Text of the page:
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LAC foreign investments hit historic high

The Economic Commission for Latin America and the Caribbean, ECLAC, called on countries in the region to improve their policy design to take advantage of the contribution that foreign direct investments, or FDI, can make to the energy transition and to the region’s sustainable productive development.

Last year, Latin America and the Caribbean recorded US$224.58 billion in FDI, which the regional UN body said was 55 per cent higher than the levels recorded in 2021 and marked the highest value on record.

FDI flows grew in Latin America and the Caribbean and in other regions of the world, but decreased in the United States and some European Union countries. Consequently, worldwide foreign direct investments shrank by 12 per cent to US$1.29 trillion.

ECLAC said nearly all the countries of the LAC region received more FDI flows last year, including a positive shift within the Caribbean segment, fuelled mainly by greater investment in the Dominican Republic, which was the second-largest recipient country after Guyana.

ECLAC said that the 2022 results are mainly attributable to countries like Brazil, as well as increase in FDI in the services sector regionwide.

This dynamic is consistent with the post-pandemic recovery, but it’s still unclear as to whether the performance will be sustained this year, ECLAC noted in its yearly report Foreign Direct Investment in Latin America and the Caribbean 2023.

FDI inflows to LAC last topped US$200 billion in 2013. The current flows in 2022 represent four per cent of regional GDP.

“The challenge of attracting and retaining foreign direct investment that contributes effectively to the region’s sustainable and inclusive productive development is more relevant than ever. There are new opportunities in an era of reconfiguration of global value chains and geographic relocation of production in the face of a changing globalisation,” said ECLAC Executive Secretary Jos? Manuel Salazar-Xirinachs.

“The challenge is not only to attract and retain, but also to maximise FDI’s contribution to development, and to this end countries must focus on post-establishment productive development policies, which include the promotion of productive linkages, policies for adding value and moving up value chains, for human resources development, infrastructure and logistics, and building local capacities,” he emphasised.

At a regional level, 54 per cent of FDI flowed to the services sector, although both the manufacturing and natural resources sectors also rebounded. Financial services; electricity, natural gas and water; information and communications; and transportation-related services had the largest share of investments in the services sector as a whole.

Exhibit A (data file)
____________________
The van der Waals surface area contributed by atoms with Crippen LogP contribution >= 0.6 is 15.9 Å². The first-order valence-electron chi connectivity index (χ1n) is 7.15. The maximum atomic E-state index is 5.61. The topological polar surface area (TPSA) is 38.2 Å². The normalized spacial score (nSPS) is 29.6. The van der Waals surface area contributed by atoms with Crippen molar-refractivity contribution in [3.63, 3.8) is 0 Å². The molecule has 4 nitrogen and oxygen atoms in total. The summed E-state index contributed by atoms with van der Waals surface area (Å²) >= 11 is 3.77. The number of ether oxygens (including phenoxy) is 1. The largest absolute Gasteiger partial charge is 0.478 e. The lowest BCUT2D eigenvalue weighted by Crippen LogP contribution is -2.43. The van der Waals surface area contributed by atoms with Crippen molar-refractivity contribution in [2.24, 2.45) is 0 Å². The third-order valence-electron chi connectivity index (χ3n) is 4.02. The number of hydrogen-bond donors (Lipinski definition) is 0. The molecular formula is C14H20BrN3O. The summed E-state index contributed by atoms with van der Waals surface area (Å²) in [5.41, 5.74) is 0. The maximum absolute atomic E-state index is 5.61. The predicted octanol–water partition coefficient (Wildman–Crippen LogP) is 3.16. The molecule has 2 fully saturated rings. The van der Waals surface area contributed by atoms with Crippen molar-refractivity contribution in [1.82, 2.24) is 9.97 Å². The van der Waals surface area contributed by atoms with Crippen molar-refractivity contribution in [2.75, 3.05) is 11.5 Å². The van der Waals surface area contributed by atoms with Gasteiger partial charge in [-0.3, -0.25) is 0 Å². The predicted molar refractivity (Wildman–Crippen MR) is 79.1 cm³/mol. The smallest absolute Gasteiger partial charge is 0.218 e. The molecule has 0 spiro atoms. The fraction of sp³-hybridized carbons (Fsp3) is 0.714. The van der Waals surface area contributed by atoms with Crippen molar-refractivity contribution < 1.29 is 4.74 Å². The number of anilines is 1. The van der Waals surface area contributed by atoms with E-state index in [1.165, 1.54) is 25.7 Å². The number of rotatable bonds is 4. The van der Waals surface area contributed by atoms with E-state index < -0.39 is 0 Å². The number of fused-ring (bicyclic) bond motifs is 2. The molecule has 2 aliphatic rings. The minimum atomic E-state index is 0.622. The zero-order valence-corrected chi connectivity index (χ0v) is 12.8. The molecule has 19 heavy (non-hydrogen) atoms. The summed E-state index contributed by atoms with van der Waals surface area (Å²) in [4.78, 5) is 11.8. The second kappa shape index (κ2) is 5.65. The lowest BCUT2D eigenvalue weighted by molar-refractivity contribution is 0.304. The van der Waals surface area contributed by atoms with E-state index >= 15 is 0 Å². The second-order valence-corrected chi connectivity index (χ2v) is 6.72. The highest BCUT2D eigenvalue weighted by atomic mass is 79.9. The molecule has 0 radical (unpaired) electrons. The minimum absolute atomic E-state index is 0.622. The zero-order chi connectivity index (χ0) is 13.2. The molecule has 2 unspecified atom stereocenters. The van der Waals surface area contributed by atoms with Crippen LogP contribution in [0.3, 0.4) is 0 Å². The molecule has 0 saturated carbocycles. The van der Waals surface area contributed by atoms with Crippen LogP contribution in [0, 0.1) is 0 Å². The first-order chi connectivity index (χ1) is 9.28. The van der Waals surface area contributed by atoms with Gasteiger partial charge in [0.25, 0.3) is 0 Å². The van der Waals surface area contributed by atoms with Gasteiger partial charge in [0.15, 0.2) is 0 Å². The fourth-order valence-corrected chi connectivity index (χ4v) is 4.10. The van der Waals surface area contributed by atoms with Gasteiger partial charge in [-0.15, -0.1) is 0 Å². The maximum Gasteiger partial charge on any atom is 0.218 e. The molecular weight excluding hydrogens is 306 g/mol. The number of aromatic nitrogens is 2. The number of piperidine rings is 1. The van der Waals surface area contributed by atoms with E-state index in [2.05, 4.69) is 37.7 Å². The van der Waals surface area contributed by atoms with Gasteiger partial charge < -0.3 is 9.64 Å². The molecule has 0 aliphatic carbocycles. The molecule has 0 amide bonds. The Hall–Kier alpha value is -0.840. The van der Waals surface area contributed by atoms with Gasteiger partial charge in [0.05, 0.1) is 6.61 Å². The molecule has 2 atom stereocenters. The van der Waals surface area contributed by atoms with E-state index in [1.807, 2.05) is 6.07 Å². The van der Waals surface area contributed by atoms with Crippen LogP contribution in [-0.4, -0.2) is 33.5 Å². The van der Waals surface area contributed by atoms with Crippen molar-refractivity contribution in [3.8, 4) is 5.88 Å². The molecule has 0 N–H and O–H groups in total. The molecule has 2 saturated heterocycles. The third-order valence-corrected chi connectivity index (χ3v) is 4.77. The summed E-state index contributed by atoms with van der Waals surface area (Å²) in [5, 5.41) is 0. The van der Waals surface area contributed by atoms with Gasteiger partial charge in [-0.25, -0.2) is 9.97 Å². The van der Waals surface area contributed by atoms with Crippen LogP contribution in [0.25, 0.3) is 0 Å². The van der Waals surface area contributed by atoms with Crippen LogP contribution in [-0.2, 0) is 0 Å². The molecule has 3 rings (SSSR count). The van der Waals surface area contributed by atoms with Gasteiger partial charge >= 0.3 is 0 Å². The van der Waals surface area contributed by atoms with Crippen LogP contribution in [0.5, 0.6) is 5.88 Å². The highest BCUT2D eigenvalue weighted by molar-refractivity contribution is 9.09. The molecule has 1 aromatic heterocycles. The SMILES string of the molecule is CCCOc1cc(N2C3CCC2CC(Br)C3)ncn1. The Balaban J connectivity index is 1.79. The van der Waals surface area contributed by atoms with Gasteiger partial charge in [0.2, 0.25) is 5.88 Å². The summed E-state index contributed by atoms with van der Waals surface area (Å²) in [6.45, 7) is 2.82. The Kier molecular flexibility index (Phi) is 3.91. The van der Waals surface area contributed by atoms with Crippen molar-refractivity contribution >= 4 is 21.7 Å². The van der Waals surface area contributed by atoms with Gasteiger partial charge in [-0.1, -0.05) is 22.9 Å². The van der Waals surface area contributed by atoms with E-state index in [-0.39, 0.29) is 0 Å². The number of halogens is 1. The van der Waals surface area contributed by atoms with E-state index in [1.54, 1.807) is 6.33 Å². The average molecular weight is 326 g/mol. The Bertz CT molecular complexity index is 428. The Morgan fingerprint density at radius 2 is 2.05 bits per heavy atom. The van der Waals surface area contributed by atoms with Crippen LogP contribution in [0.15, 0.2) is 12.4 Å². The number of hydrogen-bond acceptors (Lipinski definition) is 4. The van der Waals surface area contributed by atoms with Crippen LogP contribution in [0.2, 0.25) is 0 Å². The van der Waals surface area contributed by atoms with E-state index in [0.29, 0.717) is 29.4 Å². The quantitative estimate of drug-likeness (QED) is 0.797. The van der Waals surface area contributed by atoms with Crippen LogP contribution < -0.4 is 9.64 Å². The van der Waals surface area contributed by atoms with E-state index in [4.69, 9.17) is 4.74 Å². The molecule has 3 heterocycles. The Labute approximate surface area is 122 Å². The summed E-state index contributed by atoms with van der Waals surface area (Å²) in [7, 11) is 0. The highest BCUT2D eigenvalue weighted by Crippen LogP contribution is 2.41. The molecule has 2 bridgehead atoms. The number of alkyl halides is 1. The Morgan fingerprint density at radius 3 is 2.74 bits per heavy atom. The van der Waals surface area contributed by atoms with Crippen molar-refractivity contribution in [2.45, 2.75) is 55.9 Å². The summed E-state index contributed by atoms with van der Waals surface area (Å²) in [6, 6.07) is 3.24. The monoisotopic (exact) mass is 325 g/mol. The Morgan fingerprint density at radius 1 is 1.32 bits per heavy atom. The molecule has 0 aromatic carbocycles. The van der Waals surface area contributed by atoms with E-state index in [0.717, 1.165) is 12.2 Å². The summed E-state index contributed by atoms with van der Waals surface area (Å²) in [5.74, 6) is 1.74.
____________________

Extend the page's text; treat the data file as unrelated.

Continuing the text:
The United States and the European Union, excluding the Netherlands and Luxembourg, were the main investors in the region, while regional FDI, that is, foreign investments made by Latin American and Caribbean countries in the LAC region, experienced a significant increase – rising from nine per cent to 14 per cent of the total FDI flows.

Additionally, the ECLAC report pointed to a more than 80 per cent increase in FDI from within LAC to destinations both inside and outside the region.

In 2022, the amount invested abroad by transnational Latin American companies – known as translatinas – reached a historic high of US$74.68 billion, which is the highest figure recorded since this data series began to be compiled in the 1990s.

Furthermore, the amount of FDI project announcements in Latin America and the Caribbean grew by 93 per cent in 2022, totalling nearly US$100 billion. For the first time since 2010, the hydrocarbons sector – coal, oil and gas – led the announcements with 24 per cent of the total, followed by the automotive sector with 13 per cent, and renewable energies 11 per cent.

The study includes analysis of FDI trends in non-renewable and renewable energies in the context of the energy transition and fulfilment of the Sustainable Development Goals. In addition, they address the key role of governments in this area, identifying challenges and opportunities and making policy recommendations.

The energy transition is identified by ECLAC as one of the sectors driving economic growth that can become a major engine for the region’s productive transformation, which means that countries and their territories should prioritise it within their productive development policies and agendas.

The percentage of installed capacity of renewable energy in Latin America and the Caribbean is higher than the global average, and the electrical power generation matrix is among the cleanest in the world.

“Therefore, if the region were to increase its supply of renewable energy, it could become a place of origin for the production of goods that are being produced today in countries with comparatively less clean matrixes,” said the UN agency. “FDI can play a critical role in accelerating the energy transition, facilitating technology transfer and enabling emerging technologies.”

The report asserted that Latin American and Caribbean countries must improve the design of policies to attract investment and strengthen their institutional capacities in this area.

“It is essential that progress be made on articulating efforts to attract FDI with countries’ and territories’ productive development strategies, and that FDI begin to be used with greater directionality as a strategic tool for furthering sustainable productive development processes,” ECLAC said.


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